Local view: CRC comprehensive solution for region’s woes
Sunday, July 3, 2011
When I came to Vancouver in 1989, Washington State University Vancouver students took classes at Bauer Hall on the Clark College campus. The new Salmon Creek campus officially broke ground five years later, and it hosted its first graduation ceremony in May 1997. Since then WSU Vancouver has grown, serving students and the community and contributing to the growth and quality of life of Vancouver, Clark County and all of Southwestern Washington. It has been an amazing privilege to be at WSU Vancouver through all of these years and to be part of all of this growth.
When we began the process, Southwest Washington was the most underserved area in the state at the time and the need to provide our region with educational opportunities was clear. Our local economy could not thrive without it.
Similarly, a choked and dated transportation system cannot offer our children — many of them graduates of WSUV and other nearby universities — the prospects they are seeking for their families, careers and future. Already, local businesses are inhibiting their operations due to congestion and uncertain trip length and unsafe passage on Interstate 5; commuters and employers are losing valuable time that could be spent more productively; and perhaps most concerning, future business, families and investors are looking to locate elsewhere because our region’s mobility is severely impaired — and it is only going to get worse.
But it’s time to stop admiring the problem and get on with the solution.
The Columbia River Crossing Task Force — a diverse group of 39 community members with often competing priorities — formed in 2005 through its vote in 2008. I co-chaired the task force and can say that it was an impressive and extensive public process that included more than 800 public meetings and thorough and exhaustive debate. That work resulted in consensus on a Locally Preferred Alternative which includes a replacement bridge, light rail extending to Clark College in Vancouver, seven new interchanges, and bike lanes and pedestrian paths.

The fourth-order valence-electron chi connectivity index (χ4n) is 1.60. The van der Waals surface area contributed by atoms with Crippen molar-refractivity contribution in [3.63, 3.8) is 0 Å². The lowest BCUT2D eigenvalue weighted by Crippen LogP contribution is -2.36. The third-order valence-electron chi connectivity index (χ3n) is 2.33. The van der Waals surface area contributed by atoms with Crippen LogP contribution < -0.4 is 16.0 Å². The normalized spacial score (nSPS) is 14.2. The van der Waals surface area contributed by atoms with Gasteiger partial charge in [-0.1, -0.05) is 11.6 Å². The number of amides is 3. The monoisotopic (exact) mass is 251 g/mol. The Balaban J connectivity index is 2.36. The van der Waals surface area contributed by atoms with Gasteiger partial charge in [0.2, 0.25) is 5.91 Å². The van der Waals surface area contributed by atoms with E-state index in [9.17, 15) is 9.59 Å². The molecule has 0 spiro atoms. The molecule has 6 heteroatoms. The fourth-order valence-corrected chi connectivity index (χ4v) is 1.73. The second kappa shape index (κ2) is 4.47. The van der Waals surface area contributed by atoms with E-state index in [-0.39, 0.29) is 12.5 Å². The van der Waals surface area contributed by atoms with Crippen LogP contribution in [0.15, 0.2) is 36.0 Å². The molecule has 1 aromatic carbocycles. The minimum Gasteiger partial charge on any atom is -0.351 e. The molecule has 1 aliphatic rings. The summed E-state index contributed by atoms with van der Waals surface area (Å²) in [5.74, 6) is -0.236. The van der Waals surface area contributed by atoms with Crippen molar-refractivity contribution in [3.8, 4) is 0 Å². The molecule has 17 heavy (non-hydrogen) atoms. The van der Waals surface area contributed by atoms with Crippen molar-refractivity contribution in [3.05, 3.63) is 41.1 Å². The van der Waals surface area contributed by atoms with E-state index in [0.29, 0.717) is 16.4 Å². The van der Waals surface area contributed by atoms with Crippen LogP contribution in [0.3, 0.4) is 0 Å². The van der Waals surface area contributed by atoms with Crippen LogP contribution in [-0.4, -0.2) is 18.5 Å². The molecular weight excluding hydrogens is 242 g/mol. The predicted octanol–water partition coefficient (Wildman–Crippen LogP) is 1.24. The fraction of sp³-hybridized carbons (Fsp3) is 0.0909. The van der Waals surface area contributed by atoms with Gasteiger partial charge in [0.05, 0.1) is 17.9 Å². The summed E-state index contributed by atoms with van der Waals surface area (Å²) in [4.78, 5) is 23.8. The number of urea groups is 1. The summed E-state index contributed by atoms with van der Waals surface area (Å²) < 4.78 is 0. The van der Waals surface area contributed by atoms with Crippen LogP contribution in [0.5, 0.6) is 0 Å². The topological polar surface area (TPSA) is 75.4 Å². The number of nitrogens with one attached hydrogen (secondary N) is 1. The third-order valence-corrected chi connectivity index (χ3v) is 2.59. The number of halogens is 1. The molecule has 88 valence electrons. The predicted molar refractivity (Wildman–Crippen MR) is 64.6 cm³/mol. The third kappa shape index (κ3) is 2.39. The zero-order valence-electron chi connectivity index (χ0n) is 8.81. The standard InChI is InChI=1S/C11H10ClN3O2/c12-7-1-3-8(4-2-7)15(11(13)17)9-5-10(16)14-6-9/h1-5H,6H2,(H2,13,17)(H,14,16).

Foundation of future
Why do I care about the Columbia River Crossing so much? It’s simple. Just as WSU Vancouver brought new opportunities and possibilities to our region, so will the Crossing.
It’s far more than just a freeway or a bridge. The crossing is a comprehensive transportation solution to immediate freight congestion and safety problems, and it addresses the region’s future economic and population growth. It’s crucial to the well-being of the entire region and — as the weakest link in the entire West Coast interstate freeway system — is a national priority as well.
The project promises to provide an economic seed to our fragile and recovering local economy by providing employment for many families. Those jobs will have ripple effects in our community that we desperately need. But it is the longer term opportunity for our region that has moved me to have the farsightedness to support this project — just as I did for WSUV.
It is time to invest in our community’s future. The infrastructure of a community — whether a university campus or a transportation system — that is the foundation of that future.
Hal Dengerink has served as the Chancellor of Washington State University Vancouver from its inception, retiring next month. He also served for several years as co-chair of the Columbia River Crossing Task Force and the CRC Project Sponsors Council.